Glaucon said that he knows that Joel would want him to point out that the spider orb is part of a religion and therefore technically not “magic” or “sorcery” any more than the other religious items that are in the game. Religion and sorcery are distinct lore-wise.
- Will players ever see implementation of operational ships in Conan Exiles?
Glaucon personally thinks that ships would be “super cool” to see. However, the answer is maybe. It would be a ton of work, though obviously it’s technically possible. They would really need to weigh the amount of work and investment that it would be, compared to the actual value that it would bring to players.
Right now, there isn’t a lot of deep water on either of the two official maps. A player could certainly go around the edges of Siptah, or take a trip up “newb” river in the Exile Lands. However, glaucon thinks that to bring true worthwhile value to boats, a whole new map would need to be made where it was set up like smaller islands. He added how players would need to accept that they wouldn’t see any updates for “like 6 months” while they worked on boats. Then players would get bored with the feature in 5 minutes, but not feel a giant use for them since they couldn’t take the boat to, for example, the SInk Hole and use it there.
- Is there ever going to be an underground city map
Again, it’s a maybe. Glaucon thinks that would be a really cool and fun map. He talked about how he is always bugging the art teams (while they worked on the Isle of Siptah) to put in more caves and things like caves. However at the end the day, he’s a programmer, so he doesn’t have a lot of say on things like the design of a map. Caves are particularly more challenging when designing a map since they require custom sculpting, when compared to normal terrain creation.
He added that he isn’t aware of anything that is technically stopping them from doing that. There are some complications with having play areas that overlap vertically, but in terms of just being underground they could make it work (he listed an Ark map as an example). Glaucon also named drop the “Underdark” mod of things he would like to see. (Underdark of Acheron, link here). Though he also said it would be another thing to pass by Joel to ensure it was something they could do that was accurate or friendly to the lore.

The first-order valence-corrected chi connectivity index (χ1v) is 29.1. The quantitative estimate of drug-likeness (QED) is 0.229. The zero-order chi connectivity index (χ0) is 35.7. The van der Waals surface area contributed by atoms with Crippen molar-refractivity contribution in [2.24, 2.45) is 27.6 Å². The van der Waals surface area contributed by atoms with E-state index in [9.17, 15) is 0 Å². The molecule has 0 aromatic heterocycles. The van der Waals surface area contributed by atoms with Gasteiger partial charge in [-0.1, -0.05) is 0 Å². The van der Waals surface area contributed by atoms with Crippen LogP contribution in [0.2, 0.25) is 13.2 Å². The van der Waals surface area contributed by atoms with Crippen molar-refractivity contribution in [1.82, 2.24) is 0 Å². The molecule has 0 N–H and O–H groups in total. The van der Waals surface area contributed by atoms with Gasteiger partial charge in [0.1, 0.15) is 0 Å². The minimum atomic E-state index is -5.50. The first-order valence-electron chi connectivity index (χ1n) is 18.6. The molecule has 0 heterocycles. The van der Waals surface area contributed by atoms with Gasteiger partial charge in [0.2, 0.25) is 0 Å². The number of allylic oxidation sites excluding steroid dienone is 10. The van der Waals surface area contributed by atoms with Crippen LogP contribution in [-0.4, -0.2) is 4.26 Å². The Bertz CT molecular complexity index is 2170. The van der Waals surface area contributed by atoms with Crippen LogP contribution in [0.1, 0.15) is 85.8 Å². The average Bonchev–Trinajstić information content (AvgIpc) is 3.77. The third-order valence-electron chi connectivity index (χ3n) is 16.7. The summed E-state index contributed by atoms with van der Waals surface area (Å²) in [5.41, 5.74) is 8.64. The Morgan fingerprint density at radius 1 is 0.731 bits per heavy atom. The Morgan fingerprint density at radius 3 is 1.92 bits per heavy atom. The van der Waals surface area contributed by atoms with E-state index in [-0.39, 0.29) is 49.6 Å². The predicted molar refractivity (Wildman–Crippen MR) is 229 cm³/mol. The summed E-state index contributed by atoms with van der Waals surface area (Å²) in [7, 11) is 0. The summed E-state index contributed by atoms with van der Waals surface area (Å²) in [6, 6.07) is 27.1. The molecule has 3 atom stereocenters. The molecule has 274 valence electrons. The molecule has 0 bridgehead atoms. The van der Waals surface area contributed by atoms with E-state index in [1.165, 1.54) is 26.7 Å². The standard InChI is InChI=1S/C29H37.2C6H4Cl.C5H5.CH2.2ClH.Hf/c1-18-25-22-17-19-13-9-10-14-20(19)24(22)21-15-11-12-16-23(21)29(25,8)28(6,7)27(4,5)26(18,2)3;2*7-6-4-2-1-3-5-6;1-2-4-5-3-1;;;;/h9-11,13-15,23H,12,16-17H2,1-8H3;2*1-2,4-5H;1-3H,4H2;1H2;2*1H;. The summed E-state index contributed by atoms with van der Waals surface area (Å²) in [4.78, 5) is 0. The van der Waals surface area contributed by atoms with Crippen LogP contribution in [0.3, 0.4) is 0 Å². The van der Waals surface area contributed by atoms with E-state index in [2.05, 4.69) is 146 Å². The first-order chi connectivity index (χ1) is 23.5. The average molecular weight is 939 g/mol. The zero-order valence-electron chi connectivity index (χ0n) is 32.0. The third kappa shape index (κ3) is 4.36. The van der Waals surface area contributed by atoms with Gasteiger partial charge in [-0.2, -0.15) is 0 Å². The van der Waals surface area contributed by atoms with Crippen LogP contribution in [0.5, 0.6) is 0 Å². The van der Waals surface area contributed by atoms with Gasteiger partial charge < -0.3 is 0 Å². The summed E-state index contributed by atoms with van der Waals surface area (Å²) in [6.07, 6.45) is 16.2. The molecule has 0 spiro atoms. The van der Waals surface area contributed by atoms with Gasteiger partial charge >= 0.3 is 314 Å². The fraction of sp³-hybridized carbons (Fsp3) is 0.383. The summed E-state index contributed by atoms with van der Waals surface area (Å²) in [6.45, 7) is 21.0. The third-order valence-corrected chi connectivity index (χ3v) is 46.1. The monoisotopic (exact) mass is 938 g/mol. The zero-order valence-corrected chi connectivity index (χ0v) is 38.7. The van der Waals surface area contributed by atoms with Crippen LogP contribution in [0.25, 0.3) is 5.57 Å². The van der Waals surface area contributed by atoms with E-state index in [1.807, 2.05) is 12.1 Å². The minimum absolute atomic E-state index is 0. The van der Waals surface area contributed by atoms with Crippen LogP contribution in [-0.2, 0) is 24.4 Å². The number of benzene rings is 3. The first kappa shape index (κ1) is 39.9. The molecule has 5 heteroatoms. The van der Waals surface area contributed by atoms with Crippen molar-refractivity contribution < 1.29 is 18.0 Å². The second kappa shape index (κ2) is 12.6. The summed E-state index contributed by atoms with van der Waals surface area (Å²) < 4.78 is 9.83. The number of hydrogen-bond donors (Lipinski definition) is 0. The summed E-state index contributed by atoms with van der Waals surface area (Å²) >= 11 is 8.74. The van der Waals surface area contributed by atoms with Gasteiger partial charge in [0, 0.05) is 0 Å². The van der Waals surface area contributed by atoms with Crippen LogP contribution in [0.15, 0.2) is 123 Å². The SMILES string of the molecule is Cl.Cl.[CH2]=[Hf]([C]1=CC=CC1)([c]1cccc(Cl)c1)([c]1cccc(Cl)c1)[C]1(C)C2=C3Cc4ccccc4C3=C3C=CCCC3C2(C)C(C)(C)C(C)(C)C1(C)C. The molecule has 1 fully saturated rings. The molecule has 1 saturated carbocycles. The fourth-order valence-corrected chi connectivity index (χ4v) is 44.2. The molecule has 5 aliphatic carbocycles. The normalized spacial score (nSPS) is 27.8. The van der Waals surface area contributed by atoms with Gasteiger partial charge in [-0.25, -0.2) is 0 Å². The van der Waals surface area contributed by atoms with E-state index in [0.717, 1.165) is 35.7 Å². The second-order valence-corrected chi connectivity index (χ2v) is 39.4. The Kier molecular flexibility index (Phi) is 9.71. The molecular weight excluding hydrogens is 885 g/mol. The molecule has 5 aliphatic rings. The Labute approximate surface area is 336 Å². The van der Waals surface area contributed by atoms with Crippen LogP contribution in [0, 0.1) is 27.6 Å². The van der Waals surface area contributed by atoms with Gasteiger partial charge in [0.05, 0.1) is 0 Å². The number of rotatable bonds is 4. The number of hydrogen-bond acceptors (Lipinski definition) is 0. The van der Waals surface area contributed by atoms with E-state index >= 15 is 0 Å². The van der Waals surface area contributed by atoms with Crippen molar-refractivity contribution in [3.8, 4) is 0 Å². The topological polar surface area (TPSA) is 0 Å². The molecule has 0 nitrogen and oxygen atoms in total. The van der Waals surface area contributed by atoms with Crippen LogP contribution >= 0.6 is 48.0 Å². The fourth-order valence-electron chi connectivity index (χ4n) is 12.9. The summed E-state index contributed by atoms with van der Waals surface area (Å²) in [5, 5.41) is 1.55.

- Has there ever been any talk about adding things like half height walls, or shallow ceilings to build sets? (like the awnings, but as a rooftop!)
If not already aware, Funcom has added a type of half height wall to the game in one of their DLC’s; The Riders of Hyboria has one (or close to a half wall) as part of it’s stable set. Glaucon says that they have to be careful when adding building pieces that have different shapes and sizes. It all needs to be able to snap and work together in a type of grid. When you add one piece that’s a different size, then you have to add another complimentary piece to snap to the new piece
(This is something I know all too well myself. My Pythagoras and LBPR - AF mods feature many out of the ordinary pieces that make me have to account for that).